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by Esther Cohen
To read previous installments, search “BOBST” in our search box, or click here.
Dear Jewish Currents Readers,
Last week’s Bobst installment was the story’s secret ending, for now. Here’s another one, a wrap-up. What happens next will be another story.
RIVKA CAME to America. Like many, she found herself in the Lower East Side, living with her relatives, her Uncle Label, his wife, and their family. They were in a sixth floor walkup on Orchard Street, a building overflowing with problems, and with the warm, chaotic, food-filled life of immigrants.
Label was a Communist, an organizer, a man who believed he understood the world. Rivka was a girl in a small village in a small town called Bobst, somewhere in Rumania. Her family were religious Jews. They believed. They felt they understood what life was about and there wasn’t much need to know more. It was the turn of the 20th Century when life in Eastern Europe was a series of pogroms, when war was as normal as peace.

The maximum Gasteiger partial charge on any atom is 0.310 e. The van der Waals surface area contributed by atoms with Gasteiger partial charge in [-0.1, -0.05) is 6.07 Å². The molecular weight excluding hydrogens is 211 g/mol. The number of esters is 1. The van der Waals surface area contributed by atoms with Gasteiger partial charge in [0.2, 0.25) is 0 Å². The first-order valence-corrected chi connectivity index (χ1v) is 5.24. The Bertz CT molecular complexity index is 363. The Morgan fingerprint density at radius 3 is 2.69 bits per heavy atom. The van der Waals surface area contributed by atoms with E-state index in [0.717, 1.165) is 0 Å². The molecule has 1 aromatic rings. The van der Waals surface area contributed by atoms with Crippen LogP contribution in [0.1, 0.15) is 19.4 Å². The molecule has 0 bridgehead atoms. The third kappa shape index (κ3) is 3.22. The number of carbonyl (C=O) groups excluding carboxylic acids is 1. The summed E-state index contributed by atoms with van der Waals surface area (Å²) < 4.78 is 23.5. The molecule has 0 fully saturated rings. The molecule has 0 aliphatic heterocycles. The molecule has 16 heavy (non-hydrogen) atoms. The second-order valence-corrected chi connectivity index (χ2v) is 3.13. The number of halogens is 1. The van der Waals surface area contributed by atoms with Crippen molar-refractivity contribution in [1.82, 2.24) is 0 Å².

Rivka, for reasons that were never entirely clear -- she was not the brightest child, or the most curious, she was not outgoing or good with people, Rivka was sweet enough, and shy, still she was the one who went on a boat, an innocent child traveling entirely alone, a knapsack full of food, wearing her one good woolen dress.
And then, she was on unfamiliar streets, a mass of people and noise, disorder and disruption. Label got her a job in a garment shop. There were hundreds of small shops in the Lower East Side then. Some women helped her. Especially one woman named Clara, a little older, far wiser, a Communist, purposeful and certain. Rivka listened. She too began to organize.
At sixteen, she married a strong man named Shmuel Markovitz. He too worked in a garment shop. They had children. Rivka kept working for a while, and then she stopped. They moved to Queens and lived a life. What it meant to live a life was not all that different from her parents. And, then, Rivka’s children had children, too. One of them wanted to write everything down. To find the words to tell something about Rivka, and Bobst.
Esther Cohen is arts and events consultant for Jewish Currents and writes a daily poem at her website, esthercohen.com. Her novels include Book Doctor and No Charge for Looking.